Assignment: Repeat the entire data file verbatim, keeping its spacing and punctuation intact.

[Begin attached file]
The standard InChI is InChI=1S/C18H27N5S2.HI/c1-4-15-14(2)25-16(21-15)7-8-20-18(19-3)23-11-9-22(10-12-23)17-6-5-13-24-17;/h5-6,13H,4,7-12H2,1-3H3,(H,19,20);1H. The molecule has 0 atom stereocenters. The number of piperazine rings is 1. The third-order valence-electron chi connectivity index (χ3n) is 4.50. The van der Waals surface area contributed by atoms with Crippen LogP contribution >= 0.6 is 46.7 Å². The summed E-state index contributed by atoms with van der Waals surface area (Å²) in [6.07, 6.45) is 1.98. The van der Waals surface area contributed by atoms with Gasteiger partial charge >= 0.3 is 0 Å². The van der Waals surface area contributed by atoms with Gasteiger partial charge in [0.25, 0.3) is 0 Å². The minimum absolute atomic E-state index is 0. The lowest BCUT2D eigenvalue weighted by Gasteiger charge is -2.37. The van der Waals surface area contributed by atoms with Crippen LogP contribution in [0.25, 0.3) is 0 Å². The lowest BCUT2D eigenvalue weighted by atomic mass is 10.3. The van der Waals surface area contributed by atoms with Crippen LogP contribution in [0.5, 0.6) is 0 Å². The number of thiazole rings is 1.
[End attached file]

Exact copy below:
The standard InChI is InChI=1S/C18H27N5S2.HI/c1-4-15-14(2)25-16(21-15)7-8-20-18(19-3)23-11-9-22(10-12-23)17-6-5-13-24-17;/h5-6,13H,4,7-12H2,1-3H3,(H,19,20);1H. The molecule has 0 atom stereocenters. The number of piperazine rings is 1. The third-order valence-electron chi connectivity index (χ3n) is 4.50. The van der Waals surface area contributed by atoms with Crippen LogP contribution >= 0.6 is 46.7 Å². The summed E-state index contributed by atoms with van der Waals surface area (Å²) in [6.07, 6.45) is 1.98. The van der Waals surface area contributed by atoms with Gasteiger partial charge >= 0.3 is 0 Å². The van der Waals surface area contributed by atoms with Gasteiger partial charge in [0.25, 0.3) is 0 Å². The minimum absolute atomic E-state index is 0. The lowest BCUT2D eigenvalue weighted by Gasteiger charge is -2.37. The van der Waals surface area contributed by atoms with Crippen LogP contribution in [0.25, 0.3) is 0 Å². The lowest BCUT2D eigenvalue weighted by atomic mass is 10.3. The van der Waals surface area contributed by atoms with Crippen LogP contribution in [0.5, 0.6) is 0 Å². The number of thiazole rings is 1.